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Dozens of protesters were arrested after a Cleveland, Ohio judge found Officer Michael Brelo, 31, not guilty of felony involuntary manslaughter in the November 2012 shooting deaths of Malissa Williams, 30, and Timothy Russell, 43, CNN reports.

RELATED: Cleveland Cop Who Fired 49 of 137 Shot Barrage Killing Two Unarmed African Americans: Not Guilty

As previously reported by NewsOne, Brelo was one of 13 officers who gave chase after Russell’s car backfiring was allegedly mistaken for a gunshot. A total of 137 shots were fired, with Brelo firing 49 of them. The last 15 bullets were fired at point-blank range through the windshield after Brelo hopped on the hood of the car when it came to a stop.

Cuyahoga County Judge John P. O’Donnell decided that Brelo’s guilt could not be proved “beyond a reasonable doubt,” reports.

SEE ALSO: NAACP Monitoring Black Biker Discrimination In Wake Of Waco

WSMV has more:

O’Donnell read the medical examiner’s findings in the court before issuing his verdict and determined Russell sustained fatal wounds to his head from shots fired to his right and said there was no evidence to support Brelo fired from that direction.

The judge also determined Brelo was “highly unlikely” to have caused fatal wounds to Russell’s chest.

Williams sustained fatal wounds to the chest, one to the abdomen and another to the head, but O’Donnell said it was undetermined which of the wounds were fatal and which ones were sustained after she had already died.

The judge said he believed the wound to Williams’ head was sustained prior to death and was the wound that resulted in her death.

He said Brelo did cause fatal wounds to Williams’s chest, but she sustained other fatal wounds from other officers and he could not determine beyond a reasonable doubt which ones were caused by Brelo.

O’Donnell said a manslaughter conviction requires proof beyond reasonable doubt that Brelo’s shot alone caused death or that it was “the straw that broke the camel’s back.”

At least 71 people were arrested during overnight protests after the verdict was reached.

The family of Timothy Ray Russell released the following statement via The Advancement Project:

“We are deeply disappointed in Judge John P. O’Donnell’s ruling, which failed to administer justice on behalf of our beloved Tim and his friend, Malissa Williams. The judge began the explanation of his ruling by pointing to the countless instances across the nation where racialized policing has occurred and resulted in the untimely deaths of Black and Brown women, men and children. Even as Judge O’Donnell acknowledged the disproportionate killing of people of color, he failed to hold Officer Michael Brelo accountable for his reckless and cruel actions. Across this nation, we have witnessed countless acquittals and non-indictments where officers have walked free in the face of overwhelming evidence attesting to a disregard for human life, violations of police codes of conduct, racial profiling, excessive behavior and lethal force. Our hearts are heavy to see this all too familiar scene playing out once again.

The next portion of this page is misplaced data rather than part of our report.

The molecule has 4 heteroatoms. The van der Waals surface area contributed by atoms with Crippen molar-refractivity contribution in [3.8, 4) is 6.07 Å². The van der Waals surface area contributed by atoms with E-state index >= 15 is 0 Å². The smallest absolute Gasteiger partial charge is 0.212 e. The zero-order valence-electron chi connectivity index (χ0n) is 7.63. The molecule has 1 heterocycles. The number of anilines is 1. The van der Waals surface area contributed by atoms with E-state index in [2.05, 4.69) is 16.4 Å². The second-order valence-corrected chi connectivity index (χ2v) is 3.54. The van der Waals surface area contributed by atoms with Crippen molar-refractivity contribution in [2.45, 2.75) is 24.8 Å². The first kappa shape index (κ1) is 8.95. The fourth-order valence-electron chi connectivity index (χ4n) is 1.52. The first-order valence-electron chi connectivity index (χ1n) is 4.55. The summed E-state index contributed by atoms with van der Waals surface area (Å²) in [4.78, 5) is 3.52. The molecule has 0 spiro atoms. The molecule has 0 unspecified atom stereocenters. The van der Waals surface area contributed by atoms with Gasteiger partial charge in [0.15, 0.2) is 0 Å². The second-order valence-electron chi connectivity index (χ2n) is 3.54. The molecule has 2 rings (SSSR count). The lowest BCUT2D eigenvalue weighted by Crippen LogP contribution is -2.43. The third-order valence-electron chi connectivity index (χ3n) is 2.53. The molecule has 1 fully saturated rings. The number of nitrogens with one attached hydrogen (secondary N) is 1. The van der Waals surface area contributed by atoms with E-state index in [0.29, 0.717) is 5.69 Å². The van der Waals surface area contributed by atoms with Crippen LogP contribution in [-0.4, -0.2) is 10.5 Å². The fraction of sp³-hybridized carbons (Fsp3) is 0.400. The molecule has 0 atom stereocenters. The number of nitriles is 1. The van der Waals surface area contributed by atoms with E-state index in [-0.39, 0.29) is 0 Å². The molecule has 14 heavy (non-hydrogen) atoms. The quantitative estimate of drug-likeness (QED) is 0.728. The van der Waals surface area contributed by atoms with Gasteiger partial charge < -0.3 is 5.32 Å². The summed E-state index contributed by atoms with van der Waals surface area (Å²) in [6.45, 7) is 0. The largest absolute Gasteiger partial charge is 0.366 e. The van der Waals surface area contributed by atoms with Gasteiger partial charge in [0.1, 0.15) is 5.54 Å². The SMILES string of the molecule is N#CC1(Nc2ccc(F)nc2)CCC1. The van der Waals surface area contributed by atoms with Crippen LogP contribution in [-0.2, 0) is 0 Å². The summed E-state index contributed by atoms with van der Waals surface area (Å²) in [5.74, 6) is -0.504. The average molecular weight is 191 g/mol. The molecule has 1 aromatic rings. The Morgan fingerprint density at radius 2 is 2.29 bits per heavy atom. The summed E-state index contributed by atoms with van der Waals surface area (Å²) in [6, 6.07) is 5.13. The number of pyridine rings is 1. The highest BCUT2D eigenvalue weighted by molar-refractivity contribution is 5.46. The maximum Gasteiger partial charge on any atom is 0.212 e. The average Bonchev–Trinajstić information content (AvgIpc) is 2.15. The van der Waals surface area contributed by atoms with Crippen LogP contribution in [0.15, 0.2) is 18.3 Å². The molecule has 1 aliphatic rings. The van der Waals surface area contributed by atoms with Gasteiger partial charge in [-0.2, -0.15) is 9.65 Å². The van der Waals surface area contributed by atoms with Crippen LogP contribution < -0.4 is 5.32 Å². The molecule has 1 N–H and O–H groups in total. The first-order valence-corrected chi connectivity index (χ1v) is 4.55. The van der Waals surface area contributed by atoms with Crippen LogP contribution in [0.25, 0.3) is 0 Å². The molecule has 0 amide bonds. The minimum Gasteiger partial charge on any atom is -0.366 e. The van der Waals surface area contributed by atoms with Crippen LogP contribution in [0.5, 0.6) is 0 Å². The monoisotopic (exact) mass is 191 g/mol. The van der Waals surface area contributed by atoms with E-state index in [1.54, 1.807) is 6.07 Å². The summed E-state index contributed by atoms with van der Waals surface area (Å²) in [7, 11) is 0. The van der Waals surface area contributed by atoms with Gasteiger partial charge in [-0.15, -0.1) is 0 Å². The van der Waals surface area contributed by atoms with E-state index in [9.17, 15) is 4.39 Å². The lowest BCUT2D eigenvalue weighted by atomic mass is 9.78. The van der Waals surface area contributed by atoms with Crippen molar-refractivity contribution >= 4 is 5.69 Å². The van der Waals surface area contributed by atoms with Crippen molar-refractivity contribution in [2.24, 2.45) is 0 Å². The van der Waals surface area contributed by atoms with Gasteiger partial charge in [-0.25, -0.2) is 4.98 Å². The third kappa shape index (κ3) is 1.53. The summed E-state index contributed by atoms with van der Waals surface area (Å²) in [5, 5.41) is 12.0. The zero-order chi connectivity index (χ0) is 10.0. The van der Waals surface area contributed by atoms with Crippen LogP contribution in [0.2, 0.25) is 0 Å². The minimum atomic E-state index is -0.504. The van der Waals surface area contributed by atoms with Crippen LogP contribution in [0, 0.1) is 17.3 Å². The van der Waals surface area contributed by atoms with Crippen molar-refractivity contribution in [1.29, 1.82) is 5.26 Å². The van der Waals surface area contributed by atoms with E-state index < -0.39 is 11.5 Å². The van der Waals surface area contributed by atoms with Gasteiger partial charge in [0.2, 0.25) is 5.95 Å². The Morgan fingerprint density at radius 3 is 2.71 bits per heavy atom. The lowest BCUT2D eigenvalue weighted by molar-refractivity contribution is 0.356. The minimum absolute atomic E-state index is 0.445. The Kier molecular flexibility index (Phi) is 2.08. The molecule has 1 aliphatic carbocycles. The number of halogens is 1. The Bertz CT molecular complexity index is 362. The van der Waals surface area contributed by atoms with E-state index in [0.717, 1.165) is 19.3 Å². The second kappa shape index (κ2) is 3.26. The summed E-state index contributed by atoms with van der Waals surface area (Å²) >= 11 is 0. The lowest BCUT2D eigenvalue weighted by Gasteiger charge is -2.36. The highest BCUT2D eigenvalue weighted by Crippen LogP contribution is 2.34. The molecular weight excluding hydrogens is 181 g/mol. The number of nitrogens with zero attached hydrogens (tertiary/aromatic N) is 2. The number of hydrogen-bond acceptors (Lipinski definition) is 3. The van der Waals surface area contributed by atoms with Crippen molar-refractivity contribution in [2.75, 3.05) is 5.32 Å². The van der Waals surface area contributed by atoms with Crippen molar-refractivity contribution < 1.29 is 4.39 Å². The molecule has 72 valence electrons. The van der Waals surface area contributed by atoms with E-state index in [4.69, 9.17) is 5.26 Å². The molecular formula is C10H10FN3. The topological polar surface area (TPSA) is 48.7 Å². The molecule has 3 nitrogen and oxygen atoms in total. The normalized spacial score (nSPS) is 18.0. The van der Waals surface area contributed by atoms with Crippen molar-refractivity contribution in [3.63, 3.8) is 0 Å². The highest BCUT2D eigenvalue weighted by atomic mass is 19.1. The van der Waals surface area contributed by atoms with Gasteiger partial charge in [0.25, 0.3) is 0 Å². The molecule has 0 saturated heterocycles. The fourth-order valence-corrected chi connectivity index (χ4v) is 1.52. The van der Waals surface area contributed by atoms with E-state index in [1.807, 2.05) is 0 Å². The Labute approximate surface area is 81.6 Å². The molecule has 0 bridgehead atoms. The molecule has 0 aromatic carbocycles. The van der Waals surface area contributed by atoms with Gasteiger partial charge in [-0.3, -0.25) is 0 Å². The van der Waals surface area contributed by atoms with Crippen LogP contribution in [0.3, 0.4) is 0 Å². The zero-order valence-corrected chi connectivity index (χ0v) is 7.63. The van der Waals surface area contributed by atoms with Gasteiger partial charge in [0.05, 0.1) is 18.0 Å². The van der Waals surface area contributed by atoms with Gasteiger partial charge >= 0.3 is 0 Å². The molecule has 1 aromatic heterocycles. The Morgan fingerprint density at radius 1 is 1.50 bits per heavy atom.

“A hailstorm of more than 137 shots rained down on Tim and Malissa on November 29, 2012. No one deserves such a fate. Fleeing is not grounds for death. The exoneration of Officer Brelo speaks to a complete disregard for the extreme and unnecessary force meted out against some American citizens who happen to be Black and Brown. It also speaks to the refusal of some to acknowledge the dignity and value of these human lives. This issue was underlined in a December 2014 Department of Justice report on the Cleveland Police Department.

“Tim and Malissa were unarmed and they were afraid for their lives. Given the realities of racial profiling and prejudiced policing, they were fleeing to escape the very fate imposed upon them. Their tragic death serves as a painful reminder of a systemic culture of violence that we cannot, and should not, ignore.

“While Officer Brelo goes on vacation with his family, Tim and Malissa will never come home. We will never look at his face and behold his infectious smile. We no longer have the privilege of sharing with our brother the celebrations that come with summer, the delight in Memorial Weekend excursions. We cannot escape the tragedy of our loss even as we remain steadfast in a spirit of love and faith that God will see us through this painful moment.

“Tim was a beautiful human being with a deep love for others. He wouldn’t hurt a fly. He was an evangelist that carried his bible everywhere and enjoyed sharing his faith with others. The mischaracterization of Tim is also grievous as he was working diligently to overcome depression and addiction, struggles that have impacted millions of Americans. These realities didn’t mean that Tim was a criminal or complicit in his own death. His personal, and very human, struggles didn’t justify the execution that occurred that night.

“If Tim were alive, he would push for justice and accountability. He would urge us to remain vigilant and advocate on behalf of those who are unfairly criminalized because of the color of their skin or socio-economic status.

Read the entire statement at The Advancement Project.